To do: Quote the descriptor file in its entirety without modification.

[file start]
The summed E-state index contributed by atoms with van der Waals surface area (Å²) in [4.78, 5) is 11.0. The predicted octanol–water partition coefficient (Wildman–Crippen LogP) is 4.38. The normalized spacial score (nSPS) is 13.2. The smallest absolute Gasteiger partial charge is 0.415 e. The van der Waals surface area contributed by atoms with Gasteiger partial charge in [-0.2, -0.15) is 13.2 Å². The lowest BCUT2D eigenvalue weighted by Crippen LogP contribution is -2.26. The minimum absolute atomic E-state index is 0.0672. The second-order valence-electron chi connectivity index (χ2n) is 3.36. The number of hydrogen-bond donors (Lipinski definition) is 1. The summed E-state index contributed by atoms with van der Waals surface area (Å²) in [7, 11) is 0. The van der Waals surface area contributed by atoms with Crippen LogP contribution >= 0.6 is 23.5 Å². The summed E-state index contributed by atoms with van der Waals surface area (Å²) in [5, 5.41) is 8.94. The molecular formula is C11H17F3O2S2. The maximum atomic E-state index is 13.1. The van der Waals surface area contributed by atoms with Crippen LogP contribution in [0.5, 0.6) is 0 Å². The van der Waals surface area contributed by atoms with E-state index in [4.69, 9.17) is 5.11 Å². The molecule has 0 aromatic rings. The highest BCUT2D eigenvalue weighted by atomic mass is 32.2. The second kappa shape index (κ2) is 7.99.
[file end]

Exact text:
The summed E-state index contributed by atoms with van der Waals surface area (Å²) in [4.78, 5) is 11.0. The predicted octanol–water partition coefficient (Wildman–Crippen LogP) is 4.38. The normalized spacial score (nSPS) is 13.2. The smallest absolute Gasteiger partial charge is 0.415 e. The van der Waals surface area contributed by atoms with Gasteiger partial charge in [-0.2, -0.15) is 13.2 Å². The lowest BCUT2D eigenvalue weighted by Crippen LogP contribution is -2.26. The minimum absolute atomic E-state index is 0.0672. The second-order valence-electron chi connectivity index (χ2n) is 3.36. The number of hydrogen-bond donors (Lipinski definition) is 1. The summed E-state index contributed by atoms with van der Waals surface area (Å²) in [7, 11) is 0. The van der Waals surface area contributed by atoms with Crippen LogP contribution >= 0.6 is 23.5 Å². The summed E-state index contributed by atoms with van der Waals surface area (Å²) in [5, 5.41) is 8.94. The molecular formula is C11H17F3O2S2. The maximum atomic E-state index is 13.1. The van der Waals surface area contributed by atoms with Crippen LogP contribution in [0.5, 0.6) is 0 Å². The van der Waals surface area contributed by atoms with E-state index in [4.69, 9.17) is 5.11 Å². The molecule has 0 aromatic rings. The highest BCUT2D eigenvalue weighted by atomic mass is 32.2. The second kappa shape index (κ2) is 7.99.